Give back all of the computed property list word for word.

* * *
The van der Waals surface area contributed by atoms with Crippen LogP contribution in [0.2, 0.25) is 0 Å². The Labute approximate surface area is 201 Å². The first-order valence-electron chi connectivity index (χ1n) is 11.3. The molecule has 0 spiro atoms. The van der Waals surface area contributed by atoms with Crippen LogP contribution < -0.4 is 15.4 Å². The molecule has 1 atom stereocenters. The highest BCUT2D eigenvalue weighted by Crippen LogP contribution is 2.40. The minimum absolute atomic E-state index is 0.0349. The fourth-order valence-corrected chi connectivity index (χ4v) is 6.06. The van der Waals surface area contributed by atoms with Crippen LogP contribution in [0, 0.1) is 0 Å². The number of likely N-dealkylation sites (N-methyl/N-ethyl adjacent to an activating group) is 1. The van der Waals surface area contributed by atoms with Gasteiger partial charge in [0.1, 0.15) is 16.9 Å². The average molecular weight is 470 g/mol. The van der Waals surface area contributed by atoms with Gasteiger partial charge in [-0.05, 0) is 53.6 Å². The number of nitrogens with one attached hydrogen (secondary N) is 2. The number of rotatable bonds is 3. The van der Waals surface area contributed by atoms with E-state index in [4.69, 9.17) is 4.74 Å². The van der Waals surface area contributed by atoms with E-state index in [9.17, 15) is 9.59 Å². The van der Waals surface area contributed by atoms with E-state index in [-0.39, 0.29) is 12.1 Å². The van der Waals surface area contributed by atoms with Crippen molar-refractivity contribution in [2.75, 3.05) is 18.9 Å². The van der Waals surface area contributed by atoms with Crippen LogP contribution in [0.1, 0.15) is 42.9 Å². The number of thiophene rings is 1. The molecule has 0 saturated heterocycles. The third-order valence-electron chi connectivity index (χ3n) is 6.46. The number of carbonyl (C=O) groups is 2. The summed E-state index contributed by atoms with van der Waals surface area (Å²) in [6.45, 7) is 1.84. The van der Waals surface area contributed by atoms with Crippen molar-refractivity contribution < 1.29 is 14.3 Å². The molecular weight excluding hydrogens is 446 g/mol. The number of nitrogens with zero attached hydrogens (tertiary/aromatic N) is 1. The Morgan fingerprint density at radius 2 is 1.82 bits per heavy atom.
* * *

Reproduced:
The van der Waals surface area contributed by atoms with Crippen LogP contribution in [0.2, 0.25) is 0 Å². The Labute approximate surface area is 201 Å². The first-order valence-electron chi connectivity index (χ1n) is 11.3. The molecule has 0 spiro atoms. The van der Waals surface area contributed by atoms with Crippen LogP contribution < -0.4 is 15.4 Å². The molecule has 1 atom stereocenters. The highest BCUT2D eigenvalue weighted by Crippen LogP contribution is 2.40. The minimum absolute atomic E-state index is 0.0349. The fourth-order valence-corrected chi connectivity index (χ4v) is 6.06. The van der Waals surface area contributed by atoms with Crippen LogP contribution in [0, 0.1) is 0 Å². The number of likely N-dealkylation sites (N-methyl/N-ethyl adjacent to an activating group) is 1. The van der Waals surface area contributed by atoms with Gasteiger partial charge in [0.1, 0.15) is 16.9 Å². The average molecular weight is 470 g/mol. The van der Waals surface area contributed by atoms with Gasteiger partial charge in [-0.05, 0) is 53.6 Å². The number of nitrogens with one attached hydrogen (secondary N) is 2. The number of rotatable bonds is 3. The van der Waals surface area contributed by atoms with E-state index in [4.69, 9.17) is 4.74 Å². The van der Waals surface area contributed by atoms with E-state index in [9.17, 15) is 9.59 Å². The van der Waals surface area contributed by atoms with E-state index in [-0.39, 0.29) is 12.1 Å². The van der Waals surface area contributed by atoms with Crippen molar-refractivity contribution in [2.75, 3.05) is 18.9 Å². The van der Waals surface area contributed by atoms with Crippen LogP contribution in [0.1, 0.15) is 42.9 Å². The number of thiophene rings is 1. The molecule has 0 saturated heterocycles. The third-order valence-electron chi connectivity index (χ3n) is 6.46. The number of carbonyl (C=O) groups is 2. The summed E-state index contributed by atoms with van der Waals surface area (Å²) in [6.45, 7) is 1.84. The van der Waals surface area contributed by atoms with Crippen molar-refractivity contribution < 1.29 is 14.3 Å². The molecular weight excluding hydrogens is 446 g/mol. The number of nitrogens with zero attached hydrogens (tertiary/aromatic N) is 1. The Morgan fingerprint density at radius 2 is 1.82 bits per heavy atom.